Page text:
Is the seller allowed to receive funds?
99% of the time the seller cannot receive any proceeds from the sale. Some lenders are allowing Seller’s some money but this is rare. It must be stated in the approval letter.
Have all the lenders conditions been met?
It is very important to review the approval letters carefully. Some lenders will require notarized signatures of all parties in the transaction including the agents. If all conditions are not met and fulfilled according to the approval letter, the lender may reject the payoff and continue with the foreclosure, even after the close of the escrow.
As seen on DQNEWS.com
La Jolla, CA—Southern California’s housing market ended 2012 with the highest December home sales in three years, the result of robust investment activity, a record level of cash buyers and more sales gains in move-up markets. The median sale price jumped nearly 20 percent from a year ago, pushed higher by greater demand and the market’s shift away from foreclosure resales and toward more mid- to high-end deals, a real estate information service reported.
A total of 20,274 new and resale houses and condos sold in Los Angeles, Riverside, San Diego, Ventura, San Bernardino and Orange counties last month. That was up 5.1 percent from 19,285 sales in November, and up 5.3 percent from 19,247 sales in December 2011, according to San Diego-based DataQuick.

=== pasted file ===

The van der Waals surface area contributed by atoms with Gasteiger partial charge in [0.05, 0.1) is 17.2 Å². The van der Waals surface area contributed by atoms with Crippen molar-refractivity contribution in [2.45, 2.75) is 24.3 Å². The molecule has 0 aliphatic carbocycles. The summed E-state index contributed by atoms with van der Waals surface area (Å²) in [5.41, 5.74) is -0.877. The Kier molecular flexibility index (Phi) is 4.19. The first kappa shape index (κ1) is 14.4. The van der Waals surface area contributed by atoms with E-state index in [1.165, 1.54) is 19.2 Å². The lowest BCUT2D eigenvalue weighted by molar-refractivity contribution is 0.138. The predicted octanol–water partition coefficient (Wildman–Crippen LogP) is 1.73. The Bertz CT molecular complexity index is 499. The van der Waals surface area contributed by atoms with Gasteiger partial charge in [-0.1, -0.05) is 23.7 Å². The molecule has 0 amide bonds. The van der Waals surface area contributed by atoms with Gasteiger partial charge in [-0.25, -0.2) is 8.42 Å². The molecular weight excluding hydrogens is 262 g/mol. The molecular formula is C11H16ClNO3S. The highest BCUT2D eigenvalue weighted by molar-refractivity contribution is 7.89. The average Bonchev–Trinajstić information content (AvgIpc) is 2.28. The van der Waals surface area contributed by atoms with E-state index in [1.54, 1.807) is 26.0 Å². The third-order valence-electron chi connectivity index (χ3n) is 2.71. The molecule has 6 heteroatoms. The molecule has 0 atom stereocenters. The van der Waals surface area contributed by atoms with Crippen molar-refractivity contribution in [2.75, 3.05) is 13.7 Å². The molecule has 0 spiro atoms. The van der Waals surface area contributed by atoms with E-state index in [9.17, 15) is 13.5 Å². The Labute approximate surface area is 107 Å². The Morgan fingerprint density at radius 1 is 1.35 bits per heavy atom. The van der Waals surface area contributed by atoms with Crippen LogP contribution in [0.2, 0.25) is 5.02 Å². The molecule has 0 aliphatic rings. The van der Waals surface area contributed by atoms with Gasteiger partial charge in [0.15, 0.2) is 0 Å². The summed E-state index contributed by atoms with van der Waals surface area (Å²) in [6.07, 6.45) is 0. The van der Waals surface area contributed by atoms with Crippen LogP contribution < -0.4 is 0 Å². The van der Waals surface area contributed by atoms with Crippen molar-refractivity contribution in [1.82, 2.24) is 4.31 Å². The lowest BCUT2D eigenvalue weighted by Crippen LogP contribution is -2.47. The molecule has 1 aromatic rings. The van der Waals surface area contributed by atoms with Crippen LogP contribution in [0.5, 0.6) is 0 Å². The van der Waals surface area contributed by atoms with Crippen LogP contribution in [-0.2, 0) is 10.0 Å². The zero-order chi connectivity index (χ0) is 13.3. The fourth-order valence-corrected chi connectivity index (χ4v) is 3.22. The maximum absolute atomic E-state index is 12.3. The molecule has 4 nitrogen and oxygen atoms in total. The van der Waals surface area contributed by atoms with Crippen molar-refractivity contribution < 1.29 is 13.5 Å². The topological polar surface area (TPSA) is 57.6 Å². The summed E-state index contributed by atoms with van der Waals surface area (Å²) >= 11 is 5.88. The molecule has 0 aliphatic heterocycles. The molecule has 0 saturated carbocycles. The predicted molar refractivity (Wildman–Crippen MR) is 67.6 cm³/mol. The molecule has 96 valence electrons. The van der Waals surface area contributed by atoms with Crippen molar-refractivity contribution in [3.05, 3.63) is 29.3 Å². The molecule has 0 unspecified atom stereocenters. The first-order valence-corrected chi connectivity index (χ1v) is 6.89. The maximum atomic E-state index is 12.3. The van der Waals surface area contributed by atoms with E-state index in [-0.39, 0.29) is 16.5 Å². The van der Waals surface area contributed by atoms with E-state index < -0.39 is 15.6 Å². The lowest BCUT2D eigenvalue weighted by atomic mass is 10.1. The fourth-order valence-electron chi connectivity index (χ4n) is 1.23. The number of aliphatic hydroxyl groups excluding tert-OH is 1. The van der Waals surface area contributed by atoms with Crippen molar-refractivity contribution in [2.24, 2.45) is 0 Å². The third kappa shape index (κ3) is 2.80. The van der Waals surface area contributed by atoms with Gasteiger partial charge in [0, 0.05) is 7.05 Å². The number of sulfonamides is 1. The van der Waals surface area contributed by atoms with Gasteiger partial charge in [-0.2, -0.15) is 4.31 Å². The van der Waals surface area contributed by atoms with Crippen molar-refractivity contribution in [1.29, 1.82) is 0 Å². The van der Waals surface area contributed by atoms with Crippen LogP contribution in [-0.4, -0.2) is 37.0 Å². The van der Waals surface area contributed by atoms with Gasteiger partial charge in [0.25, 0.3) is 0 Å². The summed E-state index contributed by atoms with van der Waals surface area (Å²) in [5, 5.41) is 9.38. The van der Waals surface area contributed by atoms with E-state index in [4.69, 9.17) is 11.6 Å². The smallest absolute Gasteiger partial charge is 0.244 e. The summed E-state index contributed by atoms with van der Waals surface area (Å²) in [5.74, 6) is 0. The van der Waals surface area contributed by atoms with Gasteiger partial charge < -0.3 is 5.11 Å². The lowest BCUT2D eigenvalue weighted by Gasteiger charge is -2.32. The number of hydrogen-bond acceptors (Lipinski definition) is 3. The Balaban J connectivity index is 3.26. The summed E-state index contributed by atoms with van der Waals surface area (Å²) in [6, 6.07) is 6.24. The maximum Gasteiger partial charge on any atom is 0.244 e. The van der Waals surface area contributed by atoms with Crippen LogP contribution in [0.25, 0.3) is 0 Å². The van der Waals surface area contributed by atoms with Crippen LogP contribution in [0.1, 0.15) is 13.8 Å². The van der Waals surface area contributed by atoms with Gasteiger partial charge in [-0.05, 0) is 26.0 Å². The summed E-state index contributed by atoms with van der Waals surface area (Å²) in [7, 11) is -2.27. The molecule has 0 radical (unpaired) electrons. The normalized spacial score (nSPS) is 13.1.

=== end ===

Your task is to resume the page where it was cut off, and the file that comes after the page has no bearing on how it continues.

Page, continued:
A rise in sales from November to December is normal for the season. Last month’s sales were the highest for the month of December since 22,328 homes sold in December 2009, though they were 17.2 percent below the December average of 24,488 sales since 1988, when DataQuick’s statistics begin. The low for December sales was 13,240 in 2007, while the high was 36,865 in 2003.
The median price paid for a home in the six-county Southland was $323,000 last month, up 0.6 percent from $321,000 in November and up 19.6 percent from $270,000 in December 2011. For the past four consecutive months the median has been the highest since it was $330,000 in August 2008. The Southland median has risen or held steady month-to-month for 11 consecutive months and has increased year-over-year for nine consecutive months.